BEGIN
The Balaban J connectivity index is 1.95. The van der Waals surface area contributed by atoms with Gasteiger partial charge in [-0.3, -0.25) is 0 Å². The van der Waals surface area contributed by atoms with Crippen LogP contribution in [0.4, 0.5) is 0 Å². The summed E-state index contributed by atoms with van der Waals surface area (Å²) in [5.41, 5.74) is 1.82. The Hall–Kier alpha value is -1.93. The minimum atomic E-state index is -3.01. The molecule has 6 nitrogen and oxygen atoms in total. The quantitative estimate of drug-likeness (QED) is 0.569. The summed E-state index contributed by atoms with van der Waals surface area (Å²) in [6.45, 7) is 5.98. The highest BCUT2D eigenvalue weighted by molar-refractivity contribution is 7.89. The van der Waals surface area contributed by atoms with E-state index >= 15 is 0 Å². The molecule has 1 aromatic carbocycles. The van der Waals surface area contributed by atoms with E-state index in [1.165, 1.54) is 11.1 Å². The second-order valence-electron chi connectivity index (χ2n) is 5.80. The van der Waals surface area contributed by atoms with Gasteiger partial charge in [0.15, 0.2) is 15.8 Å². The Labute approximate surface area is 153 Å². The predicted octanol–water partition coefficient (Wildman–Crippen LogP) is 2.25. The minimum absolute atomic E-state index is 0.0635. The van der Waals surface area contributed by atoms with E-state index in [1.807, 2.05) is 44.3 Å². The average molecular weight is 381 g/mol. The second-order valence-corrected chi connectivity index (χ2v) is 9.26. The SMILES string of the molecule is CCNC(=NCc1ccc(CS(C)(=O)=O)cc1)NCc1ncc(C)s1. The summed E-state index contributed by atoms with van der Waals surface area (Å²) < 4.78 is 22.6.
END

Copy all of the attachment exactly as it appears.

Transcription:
The Balaban J connectivity index is 1.95. The van der Waals surface area contributed by atoms with Gasteiger partial charge in [-0.3, -0.25) is 0 Å². The van der Waals surface area contributed by atoms with Crippen LogP contribution in [0.4, 0.5) is 0 Å². The summed E-state index contributed by atoms with van der Waals surface area (Å²) in [5.41, 5.74) is 1.82. The Hall–Kier alpha value is -1.93. The minimum atomic E-state index is -3.01. The molecule has 6 nitrogen and oxygen atoms in total. The quantitative estimate of drug-likeness (QED) is 0.569. The summed E-state index contributed by atoms with van der Waals surface area (Å²) in [6.45, 7) is 5.98. The highest BCUT2D eigenvalue weighted by molar-refractivity contribution is 7.89. The van der Waals surface area contributed by atoms with E-state index >= 15 is 0 Å². The molecule has 1 aromatic carbocycles. The van der Waals surface area contributed by atoms with E-state index in [1.165, 1.54) is 11.1 Å². The second-order valence-electron chi connectivity index (χ2n) is 5.80. The van der Waals surface area contributed by atoms with Gasteiger partial charge in [0.15, 0.2) is 15.8 Å². The Labute approximate surface area is 153 Å². The predicted octanol–water partition coefficient (Wildman–Crippen LogP) is 2.25. The minimum absolute atomic E-state index is 0.0635. The van der Waals surface area contributed by atoms with E-state index in [1.807, 2.05) is 44.3 Å². The average molecular weight is 381 g/mol. The second-order valence-corrected chi connectivity index (χ2v) is 9.26. The SMILES string of the molecule is CCNC(=NCc1ccc(CS(C)(=O)=O)cc1)NCc1ncc(C)s1. The summed E-state index contributed by atoms with van der Waals surface area (Å²) < 4.78 is 22.6.